Along with Vitamin C, its supportive bioflavonoids could be added. Many have anti-inflammatory and antiallergy affects. Quercetin is a particular one that has been shown in research to reduce histamine levels and allergy symptoms. My experience with myself and many patients is very favorable. An amount of 250–600 mg. daily in several doses is needed for the effect. Quercezyme Plus, a product by Enzymatic Therapy, is one I particularly like.
In addition to these above mentioned nutrients, other B vitamins are also helpful. Folic acid, B6, and B12 all support antibody formation. The pyridoxal-5-phosphate form of vitamin B6 may be particularly helpful in the allergic patient. It has an apparent anti-inflammatory effect, and as the active metabolite of pyridoxine, it works more directly. It is possible that allergy patients do not phosphorylate pyridoxine very easily. Repeated, small doses of niacin (10–50 mg.) will cause release of histamine and may contribute to increased allergy symptoms initially. Regular niacin flushes, though, will within days reduce stores of histamine, which may then help lessen allergic symptoms; then, continued niacin use will maintain those lower levels of histamine and allergy symptoms.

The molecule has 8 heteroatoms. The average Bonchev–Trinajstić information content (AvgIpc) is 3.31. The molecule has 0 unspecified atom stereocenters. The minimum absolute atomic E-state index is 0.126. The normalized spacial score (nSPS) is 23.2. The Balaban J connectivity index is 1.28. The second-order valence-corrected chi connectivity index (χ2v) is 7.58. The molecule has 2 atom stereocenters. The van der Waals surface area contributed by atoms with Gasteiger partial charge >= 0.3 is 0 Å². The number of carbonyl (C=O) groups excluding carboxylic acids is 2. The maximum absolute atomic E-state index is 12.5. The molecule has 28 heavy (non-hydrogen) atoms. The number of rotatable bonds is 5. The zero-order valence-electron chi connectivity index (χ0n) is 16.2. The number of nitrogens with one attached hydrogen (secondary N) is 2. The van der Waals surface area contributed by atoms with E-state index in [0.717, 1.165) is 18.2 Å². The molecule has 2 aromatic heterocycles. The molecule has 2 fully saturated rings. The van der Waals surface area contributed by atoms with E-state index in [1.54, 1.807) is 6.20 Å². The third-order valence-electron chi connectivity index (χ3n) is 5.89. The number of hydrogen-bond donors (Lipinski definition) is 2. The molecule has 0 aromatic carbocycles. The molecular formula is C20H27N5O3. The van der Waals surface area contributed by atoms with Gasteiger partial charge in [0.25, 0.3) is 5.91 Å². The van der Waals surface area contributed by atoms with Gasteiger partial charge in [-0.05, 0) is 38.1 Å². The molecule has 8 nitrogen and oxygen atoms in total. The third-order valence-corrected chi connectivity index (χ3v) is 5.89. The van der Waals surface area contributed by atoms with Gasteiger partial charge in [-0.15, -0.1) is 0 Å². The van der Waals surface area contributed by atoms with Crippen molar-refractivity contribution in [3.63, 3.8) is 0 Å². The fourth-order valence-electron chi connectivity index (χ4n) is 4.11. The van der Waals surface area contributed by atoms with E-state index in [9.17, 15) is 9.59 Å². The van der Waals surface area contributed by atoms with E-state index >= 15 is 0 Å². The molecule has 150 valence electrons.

Vitamin A, about 20,000 IUs per day, and zinc, 50–100 mg., are both helpful in alleviating allergy symptoms and in preventing infections. They also help to heal the gastrointestinal mucosa, along with vitamin C, and they improve or normalize the antibody response to antigens, which is often "out of whack" in people with allergies. Other minerals besides zinc, particularly manganese, may also be useful. Magnesium, selenium and chromium are also frequently beneficial.
The fat-soluble nutrients are also needed. Vitamin E, about 800 IUs per day, is a helpful protectant of membranes. Gamma-linolenic acid (GLA) from evening primrose oil, borage, or black currant seeds, is being found to be an effective nutrient in the reduction of allergic symptoms. This is probably due to the anti-inflammatory effects of the Series 1 and 3 prostaglandins that are formed from GLA. Six to eight capsules daily (200–400 mg. total GLA), divided into several portions, are usually effective. Other anti-inflammatory nutrients include EPA, vitamins A, B5, B6, and C, bioflavonoids, zinc, and the enzyme bromelain. The antioxidants, including beta-carotene, vitamin E, selenium, zinc, vitamin C, and dimethylglycine, may also help with inflammation and immune support.